As distressing as these concerns are, the full armament of the Iraqi security forces is an unavoidable necessity. In order to bolster the legitimacy of the Iraqi government and nurture civilian control the actual task of arming the security forces should be left in the hands of the Iraqi government itself. The Iraqi Defense Ministry should purchase weapons on its own budget-line, with funds borrowed from the US if necessary. Training new pilots, gunners, and technicians may have to be done outside of Iraq but it should be paid for by the Iraqi government and under Iraqi supervision. Iraqi intelligence services should perform security clearances on all trainees or skilled reinlistees from the Hussein-era armed forces.

Six months is a rush order. In that time weapons would have to be purchased, personnel recruited and trained, and further training exercises carried out in order to integrate the new heavy weapons units into the operational dynamic of already existing Iraqi security forces. Though these are complex tasks they could be provisionally accomplished in six months with a concerted US effort, in part because the Iraqis themselves will cooperate very enthusiastically. Moreover the armament program would not have to be entirely completed in six months. As the first heavy weapons units came through the "pipeline" stage two of the eighteen-month withdrawal plan could begin and continue as further units come on line. This is in fact advisable, as in order to minimize the temptation of internicine conflict it should be made clear to the Iraqi civilian and military leadership that this armament phase is step one in the final and inexorable withdrawal of US forces.

Stage Two- Internal Redeployment of US Forces

In the second six-month phase US forces should be withdrawn from Anbar Province and the Sunni Triangle, to be replaced by newly fully armed units of the Iraqi Army. Insurgent activity will continue and may intensify as US forces withdraw, but armed with helicopter gunships, tanks, and artillery IA units will be able to hold their own against the insurgents who, by all reports, display a bare minimum of military competency. If necessary small US teams could stay behind to help the IA in an advisory capacity, but the IA should ultimately assume 99% of the counterinsurgency effort in the Sunni Triangle.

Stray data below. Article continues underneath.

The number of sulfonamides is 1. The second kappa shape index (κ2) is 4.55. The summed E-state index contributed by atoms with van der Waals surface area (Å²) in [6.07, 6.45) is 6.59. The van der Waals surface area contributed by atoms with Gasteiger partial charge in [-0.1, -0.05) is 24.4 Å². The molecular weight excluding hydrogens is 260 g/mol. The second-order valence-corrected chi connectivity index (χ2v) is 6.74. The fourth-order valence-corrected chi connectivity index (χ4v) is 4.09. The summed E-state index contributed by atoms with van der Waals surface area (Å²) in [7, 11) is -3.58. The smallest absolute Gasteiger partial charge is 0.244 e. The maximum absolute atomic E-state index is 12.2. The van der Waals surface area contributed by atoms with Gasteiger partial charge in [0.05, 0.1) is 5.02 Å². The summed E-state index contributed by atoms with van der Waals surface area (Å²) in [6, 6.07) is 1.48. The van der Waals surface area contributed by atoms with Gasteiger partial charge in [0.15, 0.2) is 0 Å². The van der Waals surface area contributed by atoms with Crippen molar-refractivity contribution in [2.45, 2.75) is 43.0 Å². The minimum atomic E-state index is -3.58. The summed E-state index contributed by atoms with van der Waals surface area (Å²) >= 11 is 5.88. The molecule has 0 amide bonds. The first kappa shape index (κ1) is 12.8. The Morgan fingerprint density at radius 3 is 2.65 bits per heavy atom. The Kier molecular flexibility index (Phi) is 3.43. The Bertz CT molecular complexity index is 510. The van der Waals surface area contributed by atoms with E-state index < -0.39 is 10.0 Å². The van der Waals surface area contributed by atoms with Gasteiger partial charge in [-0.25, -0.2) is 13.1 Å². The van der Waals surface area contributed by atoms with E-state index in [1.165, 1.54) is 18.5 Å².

The risks of this strategic shift are also high. The IA is predominantly Shi'ite, thus sectarian animosity might incite them to acts of brutality against the residents of the Sunni Triangle. There is the hope, though, that commitment to the mission in cities like Falluja and Ramadi might help professionalize and nationalize the IA. Brutality might produce as much resistance as it suppresses, forcing the IA to ameliorate its tactics and combine political suasion with military coersion. Moreover, Shi'ite IA soldiers struggling to pacify the Sunni Triangle might learn to construe their own self-interest differently than their more radical co-religionists in Baghdad and Basra. When IA soldiers perceive that atrocities committed by the Mahdi Army in Baghdad deepen support for the Sunni insurgency in Falluja their sympathy for the program of the Shi'ite militias will hopefully decrease sharply, thus creating pressure on the Iraqi civilian leadership to interdict and disarm the militias. While IA troops take over counterinsurgency duties in Falluja and Ramadi the US troops thus freed can be redeployed to mixed-ethnic areas like Baghdad and Diyala Province. The resulting increase in troop presence in those areas (combined with increased cooperation from Iraqi civilian authorities under pressure to support their troops in the field) would hopefully help restore order and diminish sectarian strife.